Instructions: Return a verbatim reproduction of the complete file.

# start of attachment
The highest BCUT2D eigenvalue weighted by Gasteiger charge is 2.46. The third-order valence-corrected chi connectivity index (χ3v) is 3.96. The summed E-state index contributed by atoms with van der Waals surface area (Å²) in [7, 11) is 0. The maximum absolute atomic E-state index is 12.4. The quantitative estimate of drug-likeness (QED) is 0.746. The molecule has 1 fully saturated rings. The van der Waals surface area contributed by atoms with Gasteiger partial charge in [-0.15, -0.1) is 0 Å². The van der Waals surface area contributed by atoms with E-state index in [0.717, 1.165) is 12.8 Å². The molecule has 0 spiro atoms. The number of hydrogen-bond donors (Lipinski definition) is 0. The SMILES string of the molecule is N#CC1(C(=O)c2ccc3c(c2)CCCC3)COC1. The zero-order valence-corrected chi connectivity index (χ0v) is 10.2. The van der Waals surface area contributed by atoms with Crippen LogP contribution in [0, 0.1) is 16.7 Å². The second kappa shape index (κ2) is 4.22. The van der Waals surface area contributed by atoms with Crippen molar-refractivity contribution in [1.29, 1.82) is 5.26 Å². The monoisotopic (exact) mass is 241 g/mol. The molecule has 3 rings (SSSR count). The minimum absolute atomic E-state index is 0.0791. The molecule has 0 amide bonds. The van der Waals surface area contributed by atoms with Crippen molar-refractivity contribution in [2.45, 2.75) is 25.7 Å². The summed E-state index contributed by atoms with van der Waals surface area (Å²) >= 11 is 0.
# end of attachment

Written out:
The highest BCUT2D eigenvalue weighted by Gasteiger charge is 2.46. The third-order valence-corrected chi connectivity index (χ3v) is 3.96. The summed E-state index contributed by atoms with van der Waals surface area (Å²) in [7, 11) is 0. The maximum absolute atomic E-state index is 12.4. The quantitative estimate of drug-likeness (QED) is 0.746. The molecule has 1 fully saturated rings. The van der Waals surface area contributed by atoms with Gasteiger partial charge in [-0.15, -0.1) is 0 Å². The van der Waals surface area contributed by atoms with E-state index in [0.717, 1.165) is 12.8 Å². The molecule has 0 spiro atoms. The number of hydrogen-bond donors (Lipinski definition) is 0. The SMILES string of the molecule is N#CC1(C(=O)c2ccc3c(c2)CCCC3)COC1. The zero-order valence-corrected chi connectivity index (χ0v) is 10.2. The van der Waals surface area contributed by atoms with Crippen LogP contribution in [0, 0.1) is 16.7 Å². The second kappa shape index (κ2) is 4.22. The van der Waals surface area contributed by atoms with Crippen molar-refractivity contribution in [1.29, 1.82) is 5.26 Å². The monoisotopic (exact) mass is 241 g/mol. The molecule has 3 rings (SSSR count). The minimum absolute atomic E-state index is 0.0791. The molecule has 0 amide bonds. The van der Waals surface area contributed by atoms with Crippen molar-refractivity contribution in [2.45, 2.75) is 25.7 Å². The summed E-state index contributed by atoms with van der Waals surface area (Å²) >= 11 is 0.